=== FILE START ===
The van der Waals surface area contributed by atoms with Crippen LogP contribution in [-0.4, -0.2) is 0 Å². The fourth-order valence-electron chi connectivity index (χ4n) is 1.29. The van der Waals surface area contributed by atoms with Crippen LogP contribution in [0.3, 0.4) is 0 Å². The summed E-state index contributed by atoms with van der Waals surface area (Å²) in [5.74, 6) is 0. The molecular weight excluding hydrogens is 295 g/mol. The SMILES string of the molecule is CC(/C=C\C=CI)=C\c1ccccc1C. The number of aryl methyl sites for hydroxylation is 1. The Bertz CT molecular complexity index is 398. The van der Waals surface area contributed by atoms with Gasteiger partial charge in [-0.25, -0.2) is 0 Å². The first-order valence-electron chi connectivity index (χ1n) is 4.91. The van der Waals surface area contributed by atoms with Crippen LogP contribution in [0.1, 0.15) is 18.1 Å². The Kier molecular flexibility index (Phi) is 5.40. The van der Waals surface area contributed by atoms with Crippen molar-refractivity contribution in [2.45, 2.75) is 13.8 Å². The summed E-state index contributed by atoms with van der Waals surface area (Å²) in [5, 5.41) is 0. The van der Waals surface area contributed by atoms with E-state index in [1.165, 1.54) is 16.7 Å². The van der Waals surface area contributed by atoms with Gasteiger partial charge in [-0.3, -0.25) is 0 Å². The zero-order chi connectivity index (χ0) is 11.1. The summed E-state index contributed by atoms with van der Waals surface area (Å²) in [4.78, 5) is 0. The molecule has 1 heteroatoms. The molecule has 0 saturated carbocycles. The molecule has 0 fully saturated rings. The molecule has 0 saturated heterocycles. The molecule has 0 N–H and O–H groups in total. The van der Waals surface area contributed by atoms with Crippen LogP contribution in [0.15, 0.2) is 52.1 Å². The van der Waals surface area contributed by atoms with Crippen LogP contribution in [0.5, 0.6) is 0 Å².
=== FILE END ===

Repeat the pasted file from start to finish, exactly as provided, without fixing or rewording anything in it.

The van der Waals surface area contributed by atoms with Crippen LogP contribution in [-0.4, -0.2) is 0 Å². The fourth-order valence-electron chi connectivity index (χ4n) is 1.29. The van der Waals surface area contributed by atoms with Crippen LogP contribution in [0.3, 0.4) is 0 Å². The summed E-state index contributed by atoms with van der Waals surface area (Å²) in [5.74, 6) is 0. The molecular weight excluding hydrogens is 295 g/mol. The SMILES string of the molecule is CC(/C=C\C=CI)=C\c1ccccc1C. The number of aryl methyl sites for hydroxylation is 1. The Bertz CT molecular complexity index is 398. The van der Waals surface area contributed by atoms with Gasteiger partial charge in [-0.25, -0.2) is 0 Å². The first-order valence-electron chi connectivity index (χ1n) is 4.91. The van der Waals surface area contributed by atoms with Crippen LogP contribution in [0.1, 0.15) is 18.1 Å². The Kier molecular flexibility index (Phi) is 5.40. The van der Waals surface area contributed by atoms with Crippen molar-refractivity contribution in [2.45, 2.75) is 13.8 Å². The summed E-state index contributed by atoms with van der Waals surface area (Å²) in [5, 5.41) is 0. The van der Waals surface area contributed by atoms with E-state index in [1.165, 1.54) is 16.7 Å². The van der Waals surface area contributed by atoms with Gasteiger partial charge in [-0.3, -0.25) is 0 Å². The zero-order chi connectivity index (χ0) is 11.1. The summed E-state index contributed by atoms with van der Waals surface area (Å²) in [4.78, 5) is 0. The molecule has 1 heteroatoms. The molecule has 0 saturated carbocycles. The molecule has 0 fully saturated rings. The molecule has 0 saturated heterocycles. The molecule has 0 N–H and O–H groups in total. The van der Waals surface area contributed by atoms with Crippen LogP contribution in [0.15, 0.2) is 52.1 Å². The van der Waals surface area contributed by atoms with Crippen LogP contribution in [0.5, 0.6) is 0 Å².